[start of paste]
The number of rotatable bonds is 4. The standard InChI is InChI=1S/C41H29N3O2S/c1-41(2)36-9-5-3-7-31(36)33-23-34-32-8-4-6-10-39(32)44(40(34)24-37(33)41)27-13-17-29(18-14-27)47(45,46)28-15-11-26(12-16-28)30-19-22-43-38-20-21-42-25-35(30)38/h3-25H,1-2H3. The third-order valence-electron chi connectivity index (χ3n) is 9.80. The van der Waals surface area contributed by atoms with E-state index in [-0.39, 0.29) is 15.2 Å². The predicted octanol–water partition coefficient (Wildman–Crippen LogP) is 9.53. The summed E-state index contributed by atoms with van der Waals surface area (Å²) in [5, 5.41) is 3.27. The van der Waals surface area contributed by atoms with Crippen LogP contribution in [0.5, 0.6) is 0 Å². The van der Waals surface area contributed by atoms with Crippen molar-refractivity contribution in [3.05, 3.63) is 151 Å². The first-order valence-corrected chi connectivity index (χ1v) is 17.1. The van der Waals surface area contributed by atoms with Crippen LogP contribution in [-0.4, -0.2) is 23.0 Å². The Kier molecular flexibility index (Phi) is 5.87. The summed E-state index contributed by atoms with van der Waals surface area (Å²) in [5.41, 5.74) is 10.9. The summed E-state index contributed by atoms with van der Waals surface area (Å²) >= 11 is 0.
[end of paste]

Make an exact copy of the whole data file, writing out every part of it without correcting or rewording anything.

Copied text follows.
The number of rotatable bonds is 4. The standard InChI is InChI=1S/C41H29N3O2S/c1-41(2)36-9-5-3-7-31(36)33-23-34-32-8-4-6-10-39(32)44(40(34)24-37(33)41)27-13-17-29(18-14-27)47(45,46)28-15-11-26(12-16-28)30-19-22-43-38-20-21-42-25-35(30)38/h3-25H,1-2H3. The third-order valence-electron chi connectivity index (χ3n) is 9.80. The van der Waals surface area contributed by atoms with E-state index in [-0.39, 0.29) is 15.2 Å². The predicted octanol–water partition coefficient (Wildman–Crippen LogP) is 9.53. The summed E-state index contributed by atoms with van der Waals surface area (Å²) in [5, 5.41) is 3.27. The van der Waals surface area contributed by atoms with Crippen LogP contribution in [0.5, 0.6) is 0 Å². The van der Waals surface area contributed by atoms with Crippen molar-refractivity contribution in [3.05, 3.63) is 151 Å². The first-order valence-corrected chi connectivity index (χ1v) is 17.1. The van der Waals surface area contributed by atoms with Crippen LogP contribution in [-0.4, -0.2) is 23.0 Å². The Kier molecular flexibility index (Phi) is 5.87. The summed E-state index contributed by atoms with van der Waals surface area (Å²) in [5.41, 5.74) is 10.9. The summed E-state index contributed by atoms with van der Waals surface area (Å²) >= 11 is 0.